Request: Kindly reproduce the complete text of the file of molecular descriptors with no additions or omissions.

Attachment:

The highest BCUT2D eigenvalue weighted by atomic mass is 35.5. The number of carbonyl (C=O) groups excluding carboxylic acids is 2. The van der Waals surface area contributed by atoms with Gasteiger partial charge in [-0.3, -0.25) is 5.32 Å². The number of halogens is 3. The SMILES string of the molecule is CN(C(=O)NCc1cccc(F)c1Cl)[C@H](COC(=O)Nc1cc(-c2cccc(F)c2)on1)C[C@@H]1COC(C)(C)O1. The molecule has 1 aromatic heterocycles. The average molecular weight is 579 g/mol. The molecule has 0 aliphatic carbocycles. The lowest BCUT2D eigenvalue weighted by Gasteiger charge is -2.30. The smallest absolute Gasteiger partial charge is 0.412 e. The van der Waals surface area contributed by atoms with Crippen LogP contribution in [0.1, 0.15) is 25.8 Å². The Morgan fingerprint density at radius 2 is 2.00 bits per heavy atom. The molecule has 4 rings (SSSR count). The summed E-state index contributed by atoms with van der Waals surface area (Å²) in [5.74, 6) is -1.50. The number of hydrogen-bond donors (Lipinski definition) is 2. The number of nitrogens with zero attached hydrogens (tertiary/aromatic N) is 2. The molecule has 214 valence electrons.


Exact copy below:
The highest BCUT2D eigenvalue weighted by atomic mass is 35.5. The number of carbonyl (C=O) groups excluding carboxylic acids is 2. The van der Waals surface area contributed by atoms with Gasteiger partial charge in [-0.3, -0.25) is 5.32 Å². The number of halogens is 3. The SMILES string of the molecule is CN(C(=O)NCc1cccc(F)c1Cl)[C@H](COC(=O)Nc1cc(-c2cccc(F)c2)on1)C[C@@H]1COC(C)(C)O1. The molecule has 1 aromatic heterocycles. The average molecular weight is 579 g/mol. The molecule has 0 aliphatic carbocycles. The lowest BCUT2D eigenvalue weighted by Gasteiger charge is -2.30. The smallest absolute Gasteiger partial charge is 0.412 e. The van der Waals surface area contributed by atoms with Crippen LogP contribution in [0.1, 0.15) is 25.8 Å². The Morgan fingerprint density at radius 2 is 2.00 bits per heavy atom. The molecule has 4 rings (SSSR count). The summed E-state index contributed by atoms with van der Waals surface area (Å²) in [5.74, 6) is -1.50. The number of hydrogen-bond donors (Lipinski definition) is 2. The number of nitrogens with zero attached hydrogens (tertiary/aromatic N) is 2. The molecule has 214 valence electrons.